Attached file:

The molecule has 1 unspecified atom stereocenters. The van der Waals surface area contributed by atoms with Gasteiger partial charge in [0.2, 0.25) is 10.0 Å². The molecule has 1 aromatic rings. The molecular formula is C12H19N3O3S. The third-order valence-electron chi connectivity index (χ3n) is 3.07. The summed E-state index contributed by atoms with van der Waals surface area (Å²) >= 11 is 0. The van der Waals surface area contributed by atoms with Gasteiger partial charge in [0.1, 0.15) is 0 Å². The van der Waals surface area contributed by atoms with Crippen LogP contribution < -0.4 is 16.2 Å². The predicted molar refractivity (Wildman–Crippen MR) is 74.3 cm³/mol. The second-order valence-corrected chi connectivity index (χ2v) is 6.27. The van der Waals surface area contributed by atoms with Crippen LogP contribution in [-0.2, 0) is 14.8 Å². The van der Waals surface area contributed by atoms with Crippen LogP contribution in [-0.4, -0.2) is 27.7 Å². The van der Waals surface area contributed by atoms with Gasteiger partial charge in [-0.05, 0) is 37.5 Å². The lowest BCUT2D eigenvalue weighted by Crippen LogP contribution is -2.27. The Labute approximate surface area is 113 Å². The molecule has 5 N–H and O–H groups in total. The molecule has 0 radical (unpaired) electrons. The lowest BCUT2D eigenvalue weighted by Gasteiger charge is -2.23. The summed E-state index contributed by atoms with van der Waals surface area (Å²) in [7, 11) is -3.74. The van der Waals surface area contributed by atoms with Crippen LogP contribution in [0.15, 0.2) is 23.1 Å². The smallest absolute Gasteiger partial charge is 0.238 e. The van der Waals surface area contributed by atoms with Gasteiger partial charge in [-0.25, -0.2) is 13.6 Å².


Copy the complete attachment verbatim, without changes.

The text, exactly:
The molecule has 1 unspecified atom stereocenters. The van der Waals surface area contributed by atoms with Gasteiger partial charge in [0.2, 0.25) is 10.0 Å². The molecule has 1 aromatic rings. The molecular formula is C12H19N3O3S. The third-order valence-electron chi connectivity index (χ3n) is 3.07. The summed E-state index contributed by atoms with van der Waals surface area (Å²) >= 11 is 0. The van der Waals surface area contributed by atoms with Gasteiger partial charge in [0.1, 0.15) is 0 Å². The van der Waals surface area contributed by atoms with Crippen LogP contribution < -0.4 is 16.2 Å². The predicted molar refractivity (Wildman–Crippen MR) is 74.3 cm³/mol. The second-order valence-corrected chi connectivity index (χ2v) is 6.27. The van der Waals surface area contributed by atoms with Crippen LogP contribution in [-0.2, 0) is 14.8 Å². The van der Waals surface area contributed by atoms with Crippen LogP contribution in [-0.4, -0.2) is 27.7 Å². The van der Waals surface area contributed by atoms with Gasteiger partial charge in [-0.05, 0) is 37.5 Å². The lowest BCUT2D eigenvalue weighted by Crippen LogP contribution is -2.27. The Labute approximate surface area is 113 Å². The molecule has 5 N–H and O–H groups in total. The molecule has 0 radical (unpaired) electrons. The lowest BCUT2D eigenvalue weighted by Gasteiger charge is -2.23. The summed E-state index contributed by atoms with van der Waals surface area (Å²) in [7, 11) is -3.74. The van der Waals surface area contributed by atoms with Crippen LogP contribution in [0.15, 0.2) is 23.1 Å². The smallest absolute Gasteiger partial charge is 0.238 e. The van der Waals surface area contributed by atoms with Gasteiger partial charge in [-0.25, -0.2) is 13.6 Å².